LISA ANDREW + SIMON BARNEY + MARIA CRUZ/ Music For Everyone/ 31 July – 24 August 2011
Lisa Andrew, Simon Barney and Maria Cruz met and collaborated in artist-run initiatives in Sydney. With their ties to the Philippines – Maria was born here while Lisa & Simon spent significant time here during the 60’s and the 70’s – they have explored the possibility of doing something together in Manila.
Through a LOSTprojects residency, they have spent July 2011 fulfilling a couple of projects in Manila. Pablo Gallery opened Hollywood Hotel on 9 July with works that reflect the participatory nature of each artists’ practice. On the other hand, LOSTprojects presents Music For Everyone on Sunday, 31 July. Music For Everyone contains performative works and open-ended projects by Andrew, Barney and Cruz. It looks at associations with low-tech in the artists’ investigation on material and presents the artistic format of drawing that identifies no terminal point in line-work.
RESIDENCY 2: Lisa Andrew, Simon Barney and Maria Cruz make it to Manila!
NEWS: Sam Kiyoumarsi shortlisted in the 2011 Ateneo Art Awards for his LOSTprojects exhibition
BJORN CALLEJA/ Fear Made Me Do This/ 4 May 2011 – 1 June 2011.
The neighbourhood’s curiosity is brimming. That, or people parking for a mass & the customers from next door (while waiting for their turn for shiatsu and man-pedicure) can’t really treat LOST as window gallery with its current exhibition – Fear Made Me Do This by Bjorn Calleja. They’ve crept in boldy, passing comments “What happened to the babies?” (Ben’s show), “I’m a photographer too but had to quit work because …”. After all it can’t be helped that they need to take a closer look at the wallet-sized photos making up Bjorn’s installation and that they felt a little bit more ease in the dark with topless boys armed with masking tape. – May 3, 2011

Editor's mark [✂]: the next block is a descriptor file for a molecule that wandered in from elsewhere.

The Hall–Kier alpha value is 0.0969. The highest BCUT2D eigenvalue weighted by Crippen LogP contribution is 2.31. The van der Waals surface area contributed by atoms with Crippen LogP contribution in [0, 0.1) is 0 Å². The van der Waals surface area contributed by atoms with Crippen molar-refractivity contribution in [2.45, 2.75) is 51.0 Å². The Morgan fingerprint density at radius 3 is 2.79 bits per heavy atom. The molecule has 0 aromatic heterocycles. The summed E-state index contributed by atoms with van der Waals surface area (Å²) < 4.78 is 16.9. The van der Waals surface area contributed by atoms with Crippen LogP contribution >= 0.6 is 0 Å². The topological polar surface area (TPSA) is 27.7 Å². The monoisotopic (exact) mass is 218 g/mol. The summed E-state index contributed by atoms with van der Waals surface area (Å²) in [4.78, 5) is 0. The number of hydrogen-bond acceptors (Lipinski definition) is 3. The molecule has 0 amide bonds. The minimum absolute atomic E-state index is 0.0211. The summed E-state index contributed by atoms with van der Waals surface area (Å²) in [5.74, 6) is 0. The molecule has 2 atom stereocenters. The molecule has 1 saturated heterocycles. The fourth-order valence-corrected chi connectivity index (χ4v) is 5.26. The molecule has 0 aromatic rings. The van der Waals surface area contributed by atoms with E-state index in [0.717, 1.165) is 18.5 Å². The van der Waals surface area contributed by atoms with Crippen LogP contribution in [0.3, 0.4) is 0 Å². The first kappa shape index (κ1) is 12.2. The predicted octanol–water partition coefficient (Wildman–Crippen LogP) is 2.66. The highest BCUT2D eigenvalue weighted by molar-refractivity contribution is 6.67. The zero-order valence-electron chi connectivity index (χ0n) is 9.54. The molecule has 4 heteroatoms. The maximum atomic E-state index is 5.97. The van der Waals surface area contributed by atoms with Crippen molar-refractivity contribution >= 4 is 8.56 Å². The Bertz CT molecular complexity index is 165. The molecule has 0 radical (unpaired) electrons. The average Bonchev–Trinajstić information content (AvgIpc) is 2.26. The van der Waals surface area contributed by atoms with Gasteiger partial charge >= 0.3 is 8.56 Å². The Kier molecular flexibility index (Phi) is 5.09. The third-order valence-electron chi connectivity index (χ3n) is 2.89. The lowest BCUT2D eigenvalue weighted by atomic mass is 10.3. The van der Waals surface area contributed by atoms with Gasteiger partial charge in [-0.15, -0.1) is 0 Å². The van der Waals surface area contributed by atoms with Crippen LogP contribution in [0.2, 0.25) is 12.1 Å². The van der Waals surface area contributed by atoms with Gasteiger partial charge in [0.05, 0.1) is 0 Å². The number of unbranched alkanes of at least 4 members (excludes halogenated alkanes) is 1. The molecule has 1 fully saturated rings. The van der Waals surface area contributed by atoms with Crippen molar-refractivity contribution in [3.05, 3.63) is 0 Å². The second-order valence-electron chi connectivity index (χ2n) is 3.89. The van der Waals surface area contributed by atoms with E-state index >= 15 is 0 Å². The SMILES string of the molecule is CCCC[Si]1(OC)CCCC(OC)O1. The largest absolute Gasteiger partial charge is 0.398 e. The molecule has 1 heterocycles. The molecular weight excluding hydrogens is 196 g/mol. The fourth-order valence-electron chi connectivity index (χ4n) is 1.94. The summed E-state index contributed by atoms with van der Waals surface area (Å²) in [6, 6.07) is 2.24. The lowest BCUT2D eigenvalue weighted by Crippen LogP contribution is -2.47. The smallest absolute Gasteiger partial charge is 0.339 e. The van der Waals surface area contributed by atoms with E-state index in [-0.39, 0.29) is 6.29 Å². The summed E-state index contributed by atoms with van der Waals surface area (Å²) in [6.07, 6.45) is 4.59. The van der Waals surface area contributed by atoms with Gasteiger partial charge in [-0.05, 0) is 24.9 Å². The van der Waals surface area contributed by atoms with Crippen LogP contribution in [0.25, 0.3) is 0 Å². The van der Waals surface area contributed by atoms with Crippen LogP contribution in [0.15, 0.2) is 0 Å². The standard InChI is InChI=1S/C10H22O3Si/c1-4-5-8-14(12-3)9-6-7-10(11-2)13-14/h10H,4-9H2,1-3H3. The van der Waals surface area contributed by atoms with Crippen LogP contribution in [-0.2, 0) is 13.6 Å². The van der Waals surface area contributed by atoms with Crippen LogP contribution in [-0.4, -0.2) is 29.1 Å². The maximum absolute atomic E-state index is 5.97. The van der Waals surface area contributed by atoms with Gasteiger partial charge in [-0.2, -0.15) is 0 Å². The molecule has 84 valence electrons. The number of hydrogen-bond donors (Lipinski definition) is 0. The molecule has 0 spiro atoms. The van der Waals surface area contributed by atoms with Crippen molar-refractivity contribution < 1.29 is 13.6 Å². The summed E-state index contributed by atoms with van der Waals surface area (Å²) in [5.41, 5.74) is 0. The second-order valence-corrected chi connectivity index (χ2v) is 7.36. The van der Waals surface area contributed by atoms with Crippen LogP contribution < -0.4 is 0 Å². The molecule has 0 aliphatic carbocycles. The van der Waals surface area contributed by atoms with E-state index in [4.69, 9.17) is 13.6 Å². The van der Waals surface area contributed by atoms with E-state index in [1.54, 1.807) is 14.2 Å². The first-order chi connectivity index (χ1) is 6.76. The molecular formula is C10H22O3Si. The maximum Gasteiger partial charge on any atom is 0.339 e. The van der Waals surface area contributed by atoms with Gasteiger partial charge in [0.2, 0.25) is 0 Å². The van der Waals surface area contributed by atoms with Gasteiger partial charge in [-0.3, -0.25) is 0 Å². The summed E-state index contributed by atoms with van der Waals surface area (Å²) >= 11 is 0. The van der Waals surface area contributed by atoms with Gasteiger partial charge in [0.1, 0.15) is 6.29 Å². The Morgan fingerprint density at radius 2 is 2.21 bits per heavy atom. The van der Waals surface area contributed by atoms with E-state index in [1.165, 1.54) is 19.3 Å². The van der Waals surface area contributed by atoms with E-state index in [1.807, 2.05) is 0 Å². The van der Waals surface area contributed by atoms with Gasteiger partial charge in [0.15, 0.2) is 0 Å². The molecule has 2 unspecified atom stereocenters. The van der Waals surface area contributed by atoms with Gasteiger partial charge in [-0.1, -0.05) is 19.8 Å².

Turning from his usual colorfully strange canvas worlds, Bjorn explores methods to learn about painting. Fear Made Me Do This is consequential to his conviction that “art is a language” – a language perhaps that begins with a catharsis. Bjorn bravely admits that his installation is LOSTprojects is borne out of paranoia – a paranoia that magnifies the ambivalent place of Facebook. Approximately 3000 photographs of his Facebook friends were printed and assigned to a mis-en-scene of death. All together, the installation becomes a parody collage of thumbnails from a networking structure that has “vulnerability” in its fine print. It is vandalization that makes us to examine again the thin line (or perhaps non-existent) line between public domain and private spaces.
As much as Fear Made Me Do This started as a projection to overcome a social liability, Bjorn’s exhibition speaks about his encounter with a system that requires whoever is in it to constantly treat it as a puzzle piece.
OFFSITE: LOST @ Y3K Melbourne
NEWS: Ben Quilty wins Archibald Prize 2011
SAM KIYOUMARSI/ Inalienable Dreamless/ 16 March – 16 April 2011
After the opening of LOSTprojects last year, the art space is moving on to its 2011 exhibition program that presents a focused platform of six exhibitions and two residencies by artists based in Manila and Sydney.